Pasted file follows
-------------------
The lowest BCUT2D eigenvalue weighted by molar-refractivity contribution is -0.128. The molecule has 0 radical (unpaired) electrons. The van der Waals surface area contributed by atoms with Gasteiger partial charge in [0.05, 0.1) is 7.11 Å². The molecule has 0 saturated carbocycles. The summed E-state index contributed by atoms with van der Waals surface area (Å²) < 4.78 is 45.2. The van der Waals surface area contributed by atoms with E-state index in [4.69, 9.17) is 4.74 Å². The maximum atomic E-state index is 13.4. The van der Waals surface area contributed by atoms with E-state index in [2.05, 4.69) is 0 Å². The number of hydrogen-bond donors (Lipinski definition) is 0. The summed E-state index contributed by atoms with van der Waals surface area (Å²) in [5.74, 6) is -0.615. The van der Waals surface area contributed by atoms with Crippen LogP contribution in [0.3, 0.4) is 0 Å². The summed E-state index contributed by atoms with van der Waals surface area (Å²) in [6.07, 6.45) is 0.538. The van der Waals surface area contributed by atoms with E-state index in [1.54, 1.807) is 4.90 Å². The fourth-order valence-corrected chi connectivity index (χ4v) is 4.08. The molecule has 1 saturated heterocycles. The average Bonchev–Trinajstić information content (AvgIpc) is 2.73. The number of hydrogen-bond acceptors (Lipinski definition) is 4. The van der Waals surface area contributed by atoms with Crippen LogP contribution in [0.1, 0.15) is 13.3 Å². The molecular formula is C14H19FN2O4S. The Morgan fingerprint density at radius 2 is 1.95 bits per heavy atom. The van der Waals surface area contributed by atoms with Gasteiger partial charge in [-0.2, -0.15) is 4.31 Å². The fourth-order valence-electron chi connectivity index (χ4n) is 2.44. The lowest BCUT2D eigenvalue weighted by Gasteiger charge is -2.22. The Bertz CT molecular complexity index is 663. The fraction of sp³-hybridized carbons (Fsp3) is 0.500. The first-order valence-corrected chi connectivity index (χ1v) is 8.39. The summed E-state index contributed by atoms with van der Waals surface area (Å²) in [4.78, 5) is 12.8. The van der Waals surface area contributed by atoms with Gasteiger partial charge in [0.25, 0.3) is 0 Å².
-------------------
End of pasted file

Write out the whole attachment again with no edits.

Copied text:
The lowest BCUT2D eigenvalue weighted by molar-refractivity contribution is -0.128. The molecule has 0 radical (unpaired) electrons. The van der Waals surface area contributed by atoms with Gasteiger partial charge in [0.05, 0.1) is 7.11 Å². The molecule has 0 saturated carbocycles. The summed E-state index contributed by atoms with van der Waals surface area (Å²) < 4.78 is 45.2. The van der Waals surface area contributed by atoms with E-state index in [4.69, 9.17) is 4.74 Å². The maximum atomic E-state index is 13.4. The van der Waals surface area contributed by atoms with E-state index in [2.05, 4.69) is 0 Å². The number of hydrogen-bond donors (Lipinski definition) is 0. The summed E-state index contributed by atoms with van der Waals surface area (Å²) in [5.74, 6) is -0.615. The van der Waals surface area contributed by atoms with Crippen LogP contribution in [0.3, 0.4) is 0 Å². The summed E-state index contributed by atoms with van der Waals surface area (Å²) in [6.07, 6.45) is 0.538. The van der Waals surface area contributed by atoms with E-state index in [1.54, 1.807) is 4.90 Å². The fourth-order valence-corrected chi connectivity index (χ4v) is 4.08. The molecule has 1 saturated heterocycles. The average Bonchev–Trinajstić information content (AvgIpc) is 2.73. The number of hydrogen-bond acceptors (Lipinski definition) is 4. The van der Waals surface area contributed by atoms with Crippen LogP contribution in [0.1, 0.15) is 13.3 Å². The molecular formula is C14H19FN2O4S. The Morgan fingerprint density at radius 2 is 1.95 bits per heavy atom. The van der Waals surface area contributed by atoms with Gasteiger partial charge in [-0.2, -0.15) is 4.31 Å². The fourth-order valence-electron chi connectivity index (χ4n) is 2.44. The lowest BCUT2D eigenvalue weighted by Gasteiger charge is -2.22. The Bertz CT molecular complexity index is 663. The fraction of sp³-hybridized carbons (Fsp3) is 0.500. The first-order valence-corrected chi connectivity index (χ1v) is 8.39. The summed E-state index contributed by atoms with van der Waals surface area (Å²) in [4.78, 5) is 12.8. The van der Waals surface area contributed by atoms with Gasteiger partial charge in [0.25, 0.3) is 0 Å².